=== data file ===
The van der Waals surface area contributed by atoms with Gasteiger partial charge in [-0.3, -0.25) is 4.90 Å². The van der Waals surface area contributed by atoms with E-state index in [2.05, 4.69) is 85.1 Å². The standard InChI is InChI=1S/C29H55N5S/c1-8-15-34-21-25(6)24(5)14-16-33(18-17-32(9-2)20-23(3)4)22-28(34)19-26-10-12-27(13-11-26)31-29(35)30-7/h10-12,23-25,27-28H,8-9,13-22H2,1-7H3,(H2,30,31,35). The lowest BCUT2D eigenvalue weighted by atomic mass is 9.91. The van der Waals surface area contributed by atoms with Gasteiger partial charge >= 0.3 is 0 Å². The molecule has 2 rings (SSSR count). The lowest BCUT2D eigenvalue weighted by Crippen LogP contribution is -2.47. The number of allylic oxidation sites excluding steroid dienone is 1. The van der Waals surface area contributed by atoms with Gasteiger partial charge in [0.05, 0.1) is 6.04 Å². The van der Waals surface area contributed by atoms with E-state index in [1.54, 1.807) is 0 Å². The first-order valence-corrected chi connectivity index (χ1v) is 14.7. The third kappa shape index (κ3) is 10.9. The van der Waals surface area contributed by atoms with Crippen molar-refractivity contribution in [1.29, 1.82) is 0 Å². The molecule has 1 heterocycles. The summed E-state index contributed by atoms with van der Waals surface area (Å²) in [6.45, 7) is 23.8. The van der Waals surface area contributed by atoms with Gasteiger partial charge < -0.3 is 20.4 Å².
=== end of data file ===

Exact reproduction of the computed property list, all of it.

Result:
The van der Waals surface area contributed by atoms with Gasteiger partial charge in [-0.3, -0.25) is 4.90 Å². The van der Waals surface area contributed by atoms with E-state index in [2.05, 4.69) is 85.1 Å². The standard InChI is InChI=1S/C29H55N5S/c1-8-15-34-21-25(6)24(5)14-16-33(18-17-32(9-2)20-23(3)4)22-28(34)19-26-10-12-27(13-11-26)31-29(35)30-7/h10-12,23-25,27-28H,8-9,13-22H2,1-7H3,(H2,30,31,35). The lowest BCUT2D eigenvalue weighted by atomic mass is 9.91. The van der Waals surface area contributed by atoms with Gasteiger partial charge >= 0.3 is 0 Å². The molecule has 2 rings (SSSR count). The lowest BCUT2D eigenvalue weighted by Crippen LogP contribution is -2.47. The number of allylic oxidation sites excluding steroid dienone is 1. The van der Waals surface area contributed by atoms with Gasteiger partial charge in [0.05, 0.1) is 6.04 Å². The van der Waals surface area contributed by atoms with E-state index in [1.54, 1.807) is 0 Å². The first-order valence-corrected chi connectivity index (χ1v) is 14.7. The third kappa shape index (κ3) is 10.9. The van der Waals surface area contributed by atoms with Crippen molar-refractivity contribution in [1.29, 1.82) is 0 Å². The molecule has 1 heterocycles. The summed E-state index contributed by atoms with van der Waals surface area (Å²) in [6.45, 7) is 23.8. The van der Waals surface area contributed by atoms with Gasteiger partial charge < -0.3 is 20.4 Å².